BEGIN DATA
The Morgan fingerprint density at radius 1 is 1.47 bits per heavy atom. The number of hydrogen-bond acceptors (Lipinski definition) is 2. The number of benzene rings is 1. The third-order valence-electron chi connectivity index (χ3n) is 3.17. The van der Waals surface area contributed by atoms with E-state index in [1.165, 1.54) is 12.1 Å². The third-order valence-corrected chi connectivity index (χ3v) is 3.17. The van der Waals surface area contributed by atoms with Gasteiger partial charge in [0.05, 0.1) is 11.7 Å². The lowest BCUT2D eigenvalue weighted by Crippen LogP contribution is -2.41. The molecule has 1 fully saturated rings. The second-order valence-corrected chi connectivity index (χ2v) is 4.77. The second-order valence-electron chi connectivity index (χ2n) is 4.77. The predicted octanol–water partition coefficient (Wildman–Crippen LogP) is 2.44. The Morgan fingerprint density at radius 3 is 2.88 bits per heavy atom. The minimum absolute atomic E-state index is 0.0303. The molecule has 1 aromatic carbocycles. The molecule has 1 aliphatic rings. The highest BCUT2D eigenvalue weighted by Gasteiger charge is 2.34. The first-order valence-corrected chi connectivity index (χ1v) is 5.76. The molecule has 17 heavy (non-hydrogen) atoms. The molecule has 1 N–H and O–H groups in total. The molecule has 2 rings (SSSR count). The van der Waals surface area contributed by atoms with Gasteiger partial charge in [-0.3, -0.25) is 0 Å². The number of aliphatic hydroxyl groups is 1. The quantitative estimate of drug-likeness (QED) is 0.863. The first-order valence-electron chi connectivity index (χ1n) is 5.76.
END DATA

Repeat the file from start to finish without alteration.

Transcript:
The Morgan fingerprint density at radius 1 is 1.47 bits per heavy atom. The number of hydrogen-bond acceptors (Lipinski definition) is 2. The number of benzene rings is 1. The third-order valence-electron chi connectivity index (χ3n) is 3.17. The van der Waals surface area contributed by atoms with E-state index in [1.165, 1.54) is 12.1 Å². The third-order valence-corrected chi connectivity index (χ3v) is 3.17. The van der Waals surface area contributed by atoms with Gasteiger partial charge in [0.05, 0.1) is 11.7 Å². The lowest BCUT2D eigenvalue weighted by Crippen LogP contribution is -2.41. The molecule has 1 fully saturated rings. The second-order valence-corrected chi connectivity index (χ2v) is 4.77. The second-order valence-electron chi connectivity index (χ2n) is 4.77. The predicted octanol–water partition coefficient (Wildman–Crippen LogP) is 2.44. The Morgan fingerprint density at radius 3 is 2.88 bits per heavy atom. The minimum absolute atomic E-state index is 0.0303. The molecule has 1 aromatic carbocycles. The molecule has 1 aliphatic rings. The highest BCUT2D eigenvalue weighted by Gasteiger charge is 2.34. The first-order valence-corrected chi connectivity index (χ1v) is 5.76. The molecule has 17 heavy (non-hydrogen) atoms. The molecule has 1 N–H and O–H groups in total. The molecule has 2 rings (SSSR count). The van der Waals surface area contributed by atoms with Gasteiger partial charge in [-0.3, -0.25) is 0 Å². The number of aliphatic hydroxyl groups is 1. The quantitative estimate of drug-likeness (QED) is 0.863. The first-order valence-electron chi connectivity index (χ1n) is 5.76.